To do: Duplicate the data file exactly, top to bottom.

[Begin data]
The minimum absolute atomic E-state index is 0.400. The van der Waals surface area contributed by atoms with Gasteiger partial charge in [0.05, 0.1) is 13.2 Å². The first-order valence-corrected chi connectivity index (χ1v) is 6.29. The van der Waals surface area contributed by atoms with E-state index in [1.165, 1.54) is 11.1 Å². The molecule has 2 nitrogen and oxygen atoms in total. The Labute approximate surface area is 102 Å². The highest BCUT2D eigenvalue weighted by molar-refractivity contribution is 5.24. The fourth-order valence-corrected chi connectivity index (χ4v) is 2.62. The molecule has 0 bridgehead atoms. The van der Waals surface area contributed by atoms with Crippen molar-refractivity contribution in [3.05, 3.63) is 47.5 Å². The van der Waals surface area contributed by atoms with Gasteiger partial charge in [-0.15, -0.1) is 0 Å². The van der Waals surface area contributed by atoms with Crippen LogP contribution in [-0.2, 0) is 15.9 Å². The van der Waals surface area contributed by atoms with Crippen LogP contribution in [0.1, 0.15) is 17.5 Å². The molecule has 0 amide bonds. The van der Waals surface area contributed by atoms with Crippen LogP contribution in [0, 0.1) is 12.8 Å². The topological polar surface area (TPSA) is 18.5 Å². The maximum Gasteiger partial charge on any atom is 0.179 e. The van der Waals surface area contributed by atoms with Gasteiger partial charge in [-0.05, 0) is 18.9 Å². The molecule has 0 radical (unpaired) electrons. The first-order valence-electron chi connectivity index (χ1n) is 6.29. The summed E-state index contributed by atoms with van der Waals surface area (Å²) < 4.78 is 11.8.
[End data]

The minimum absolute atomic E-state index is 0.400. The van der Waals surface area contributed by atoms with Gasteiger partial charge in [0.05, 0.1) is 13.2 Å². The first-order valence-corrected chi connectivity index (χ1v) is 6.29. The van der Waals surface area contributed by atoms with E-state index in [1.165, 1.54) is 11.1 Å². The molecule has 2 nitrogen and oxygen atoms in total. The Labute approximate surface area is 102 Å². The highest BCUT2D eigenvalue weighted by molar-refractivity contribution is 5.24. The fourth-order valence-corrected chi connectivity index (χ4v) is 2.62. The molecule has 0 bridgehead atoms. The van der Waals surface area contributed by atoms with Crippen molar-refractivity contribution in [3.05, 3.63) is 47.5 Å². The van der Waals surface area contributed by atoms with Gasteiger partial charge in [-0.15, -0.1) is 0 Å². The van der Waals surface area contributed by atoms with Crippen LogP contribution in [-0.2, 0) is 15.9 Å². The van der Waals surface area contributed by atoms with Crippen LogP contribution in [0.1, 0.15) is 17.5 Å². The molecule has 0 amide bonds. The van der Waals surface area contributed by atoms with Crippen LogP contribution in [0, 0.1) is 12.8 Å². The topological polar surface area (TPSA) is 18.5 Å². The maximum Gasteiger partial charge on any atom is 0.179 e. The van der Waals surface area contributed by atoms with Gasteiger partial charge in [-0.05, 0) is 18.9 Å². The molecule has 0 radical (unpaired) electrons. The first-order valence-electron chi connectivity index (χ1n) is 6.29. The summed E-state index contributed by atoms with van der Waals surface area (Å²) < 4.78 is 11.8.